We are raising funds to publish a special anthology of disability-themed speculative fiction, Accessing the Future, co-edited by Kathryn Allan and Djibril al-Ayad, to be published by Futurefire.net Publishing.
Futurefire.net Publishing is the publisher of both The Future Fire magazine of social-political speculative fiction, and of two previous anthologies, Outlaw Bodies (2012, co-edited by Lori Selke) and We See a Different Frontier (2013, co-edited by Fabio Fernandes). Djibril al-Ayad, a historian and futurist, co-edited both volumes and has edited TFF since 2005.
Kathryn Allan is an independent scholar of feminist SF, cyberpunk, and disability studies, and is the inaugural Le Guin Feminist Science Fiction Fellow (2013-14). She is editor of Disability in Science Fiction: Representations of Technology as Cure (2013, Palgrave MacMillan), an Associate Editor and Reader of The Future Fire, and her writing appears in both academic and popular venues. She tweets and blogs as Bleeding Chrome.
This anthology will call for and publish speculative fiction stories that interrogate issues of disability—along with the intersecting nodes of race, nationality, gender, sexuality, and class—in both the imagined physical and virtual spaces of the future. We want people of all abilities to see themselves, as they are now and as they want to be, in our collective human future. The call for stories will open immediately after this fundraising campaign ends.
What We Need & What You Get
Our minimum target is to raise $4000 so that we can publish a semi-pro anthology with approximately 10-12 stories paid at a rate of $0.03/word. If we raise this much funding, we’ll go ahead with the project in this relatively modest form.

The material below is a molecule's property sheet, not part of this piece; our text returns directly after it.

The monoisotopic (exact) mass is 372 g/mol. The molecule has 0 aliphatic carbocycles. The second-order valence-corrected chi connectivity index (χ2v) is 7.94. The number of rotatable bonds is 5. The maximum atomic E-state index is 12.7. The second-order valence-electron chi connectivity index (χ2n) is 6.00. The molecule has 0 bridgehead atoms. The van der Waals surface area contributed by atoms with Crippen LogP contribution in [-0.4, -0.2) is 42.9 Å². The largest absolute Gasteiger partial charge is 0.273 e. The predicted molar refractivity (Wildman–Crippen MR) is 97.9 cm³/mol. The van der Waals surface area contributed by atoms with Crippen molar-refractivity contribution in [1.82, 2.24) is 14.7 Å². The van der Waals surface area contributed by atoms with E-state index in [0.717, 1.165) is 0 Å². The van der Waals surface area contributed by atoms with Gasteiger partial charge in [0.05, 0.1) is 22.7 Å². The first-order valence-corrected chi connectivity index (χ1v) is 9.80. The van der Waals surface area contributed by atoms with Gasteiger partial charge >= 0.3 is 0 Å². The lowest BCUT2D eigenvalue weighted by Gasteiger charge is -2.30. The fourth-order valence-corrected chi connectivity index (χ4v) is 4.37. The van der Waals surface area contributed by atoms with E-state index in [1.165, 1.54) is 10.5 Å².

But we want to do more!
Help us reach our first stretch goal of $7000 and we will raise the pay rate to the level of $0.06/word and publish and market a full, professional anthology. This money would cover the cost of paying around $300 for each of 12 stories, plus cover art, publicity and advertising, review copies, rewards for supporters, and all the other bits and bobs that come with publishing an all-original collection of exciting speculative fiction.
And we don’t need to stop there. Once we reach the $7000 target, more stretch goals will be announced, including a larger anthology, higher pay rates, and internal artwork.
We’re very excited about the rewards and perks on offer to our contributors: as well as e-book or paperback copies of the anthology itself (and other Futurefire.net Publishing volumes, if you like), we will be producing a limited edition hardcover version of the anthology in 50 copies only, not available except to supporters of this campaign! *New!* You can now also claim an exclusive poster print of the cover art (not shown, as not finished yet; recent cover art above) by our fantastic artist Robin E. Kaplan. You'll have to trust that this art will be just beautiful, but if you don't believe it, check out her portfolio and Etsy store!
If you’re a writer, you can also bid for a story critique from one of the TFF editors (up to 10,000 words; only six available) or a novella critique from professional copyeditor and script doctor Maureen Kincaid Speller (up to 40,000 words, only three available). We’re offering a limited number of copies of an e-book bundle: all three Futurefire.net anthologies, the five volumes of Lyda Morehouse’s multiple award-winning AngeLINK series, generously donated by Wizard's Tower Press, *plus* a revised and otherwise-unavailable short story by Lyda Morehouse set in the AngeLINK universe: “The Case of the Missing Devil Child”. There’s also a very limited, one-of-its-kind print bundle, the three FFN anthologies, plus first editions of the first three volumes of Lynda Williams’s Okal Rel Saga, signed and containing unique memorabilia (e.g., manuscript pages). At the higher levels, you have the opportunity to have characters in forthcoming works named after you (or a person of your choice) by amazing authors such as Lyda Morehouse (AngeLINK series),
Morgan J. Locke (Up Against It) (taken), Steve Gould (Jumper) (taken), Tiptree Award-winner Nisi Shawl (taken) and multiple award-winning Nicola Griffith (Ammonite; Hild) (taken).